Africa Reporting Project reporter Madeleine Bair was in Dakar, Senegal’s capital, for 17 days in March, exploring the ways that a swelling city’s concrete jungle is paving over traditional farmland. The discoveries took her from the city’s center, where a small patch of green is all that remains today of a fertile farming valley, to […]
My last night in Sierra Leone was a memorable one. I guess I made such an impression on one of the youth groups that I interviewed in Waterloo that they decided to show their appreciation by hosting a send-off party for me and my guides. Mind you, these are youths from a rural part of the country who often can’t afford to finish school, who don’t have anyone supporting their organization, who have to struggle for everything. Yet they plan this big celebration just for us.
On Friday, we travel to Kono in the eastern part of the country. It is known as the breadbasket of the country because of its rich diamond resources. How do you know you’re in Kono? You can feel the bumpy roads along the way to the district.
I’m starting to feel right at home. We spent most of the day Wednesday in Waterloo, in the Western Area Rural District, where we met with three youth farming groups. They all had interesting stories and seemed very determined to get their projects off the ground. But they all mentioned one similar problem: Because they were women’s groups, they were all dealing with the issue of getting young girls out of prostitution.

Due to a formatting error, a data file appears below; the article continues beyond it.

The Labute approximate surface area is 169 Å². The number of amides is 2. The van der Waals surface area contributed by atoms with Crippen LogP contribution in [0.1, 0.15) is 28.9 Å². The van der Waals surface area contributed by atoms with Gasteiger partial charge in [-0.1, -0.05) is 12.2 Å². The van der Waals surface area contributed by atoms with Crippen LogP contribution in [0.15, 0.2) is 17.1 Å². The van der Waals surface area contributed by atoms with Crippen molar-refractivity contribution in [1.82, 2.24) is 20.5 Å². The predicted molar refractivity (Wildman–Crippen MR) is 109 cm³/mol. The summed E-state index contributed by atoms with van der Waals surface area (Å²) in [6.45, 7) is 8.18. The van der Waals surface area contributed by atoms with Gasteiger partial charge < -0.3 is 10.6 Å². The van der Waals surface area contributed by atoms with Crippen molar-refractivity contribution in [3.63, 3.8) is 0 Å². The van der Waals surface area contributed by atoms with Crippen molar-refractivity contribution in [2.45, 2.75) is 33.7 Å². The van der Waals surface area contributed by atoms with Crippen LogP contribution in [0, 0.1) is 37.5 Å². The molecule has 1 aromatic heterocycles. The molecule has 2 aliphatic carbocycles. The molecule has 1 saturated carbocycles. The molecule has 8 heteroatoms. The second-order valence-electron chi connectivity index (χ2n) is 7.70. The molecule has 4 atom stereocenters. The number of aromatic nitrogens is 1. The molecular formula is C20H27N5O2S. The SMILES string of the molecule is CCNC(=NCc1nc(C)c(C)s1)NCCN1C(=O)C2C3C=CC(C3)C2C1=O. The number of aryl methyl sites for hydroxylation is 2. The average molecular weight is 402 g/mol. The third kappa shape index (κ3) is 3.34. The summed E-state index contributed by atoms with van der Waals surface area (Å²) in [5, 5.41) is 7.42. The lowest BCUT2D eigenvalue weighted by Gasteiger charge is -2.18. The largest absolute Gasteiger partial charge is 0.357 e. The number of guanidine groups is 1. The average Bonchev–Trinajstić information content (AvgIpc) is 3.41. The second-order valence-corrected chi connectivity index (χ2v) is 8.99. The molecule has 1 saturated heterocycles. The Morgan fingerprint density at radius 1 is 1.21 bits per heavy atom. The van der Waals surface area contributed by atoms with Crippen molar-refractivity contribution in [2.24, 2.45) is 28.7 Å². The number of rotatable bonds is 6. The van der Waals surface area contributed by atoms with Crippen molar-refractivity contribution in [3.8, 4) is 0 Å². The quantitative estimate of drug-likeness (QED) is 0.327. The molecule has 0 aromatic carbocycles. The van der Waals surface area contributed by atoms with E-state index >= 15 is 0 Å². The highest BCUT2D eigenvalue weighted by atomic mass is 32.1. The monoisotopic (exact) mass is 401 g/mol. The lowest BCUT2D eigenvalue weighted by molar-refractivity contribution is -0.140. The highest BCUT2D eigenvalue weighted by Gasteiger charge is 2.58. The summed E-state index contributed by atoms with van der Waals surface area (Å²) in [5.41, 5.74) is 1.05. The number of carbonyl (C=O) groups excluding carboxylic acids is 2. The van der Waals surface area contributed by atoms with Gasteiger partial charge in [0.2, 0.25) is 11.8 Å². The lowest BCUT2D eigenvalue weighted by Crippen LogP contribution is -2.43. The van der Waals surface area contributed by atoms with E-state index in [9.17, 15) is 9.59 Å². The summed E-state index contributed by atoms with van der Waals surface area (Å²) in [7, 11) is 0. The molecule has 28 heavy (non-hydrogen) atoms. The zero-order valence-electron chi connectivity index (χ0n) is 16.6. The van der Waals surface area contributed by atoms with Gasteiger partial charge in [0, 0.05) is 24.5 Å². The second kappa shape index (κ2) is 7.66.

The journey to Sierra Leone was long. I left California Tuesday afternoon and, after two layovers, I finally arrived at my destination the next evening. It really didn’t start to sink in that I was heading to Africa until our plane began flying over the Sahara. All I remember seeing was vast areas of sand, with layers of blue and orange coating the horizon. The nice lady sitting next to me described it as an “ocean of brown.” I would concur.